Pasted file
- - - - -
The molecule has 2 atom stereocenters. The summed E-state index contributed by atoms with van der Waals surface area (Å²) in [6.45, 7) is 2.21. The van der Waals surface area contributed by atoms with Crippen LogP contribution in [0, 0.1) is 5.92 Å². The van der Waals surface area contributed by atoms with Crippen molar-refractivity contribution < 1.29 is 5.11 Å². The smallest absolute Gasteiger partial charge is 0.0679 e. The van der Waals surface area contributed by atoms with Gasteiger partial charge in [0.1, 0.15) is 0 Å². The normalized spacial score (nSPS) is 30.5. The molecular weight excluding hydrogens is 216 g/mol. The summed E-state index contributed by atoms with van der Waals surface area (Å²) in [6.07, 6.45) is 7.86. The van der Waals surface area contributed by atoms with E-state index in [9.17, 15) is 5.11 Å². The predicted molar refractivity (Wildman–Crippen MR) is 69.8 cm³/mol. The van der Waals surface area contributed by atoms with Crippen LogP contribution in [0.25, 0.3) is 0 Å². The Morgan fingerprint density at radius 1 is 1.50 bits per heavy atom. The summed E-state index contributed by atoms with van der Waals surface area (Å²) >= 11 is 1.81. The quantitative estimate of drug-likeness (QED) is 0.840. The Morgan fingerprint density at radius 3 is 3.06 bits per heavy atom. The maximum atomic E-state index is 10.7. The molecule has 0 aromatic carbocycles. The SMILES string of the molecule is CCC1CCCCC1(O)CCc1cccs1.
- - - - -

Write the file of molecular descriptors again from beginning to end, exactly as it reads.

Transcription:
The molecule has 2 atom stereocenters. The summed E-state index contributed by atoms with van der Waals surface area (Å²) in [6.45, 7) is 2.21. The van der Waals surface area contributed by atoms with Crippen LogP contribution in [0, 0.1) is 5.92 Å². The van der Waals surface area contributed by atoms with Crippen molar-refractivity contribution < 1.29 is 5.11 Å². The smallest absolute Gasteiger partial charge is 0.0679 e. The van der Waals surface area contributed by atoms with Gasteiger partial charge in [0.1, 0.15) is 0 Å². The normalized spacial score (nSPS) is 30.5. The molecular weight excluding hydrogens is 216 g/mol. The summed E-state index contributed by atoms with van der Waals surface area (Å²) in [6.07, 6.45) is 7.86. The van der Waals surface area contributed by atoms with E-state index in [9.17, 15) is 5.11 Å². The predicted molar refractivity (Wildman–Crippen MR) is 69.8 cm³/mol. The van der Waals surface area contributed by atoms with Crippen LogP contribution in [0.25, 0.3) is 0 Å². The Morgan fingerprint density at radius 1 is 1.50 bits per heavy atom. The summed E-state index contributed by atoms with van der Waals surface area (Å²) >= 11 is 1.81. The quantitative estimate of drug-likeness (QED) is 0.840. The Morgan fingerprint density at radius 3 is 3.06 bits per heavy atom. The maximum atomic E-state index is 10.7. The molecule has 0 aromatic carbocycles. The SMILES string of the molecule is CCC1CCCCC1(O)CCc1cccs1.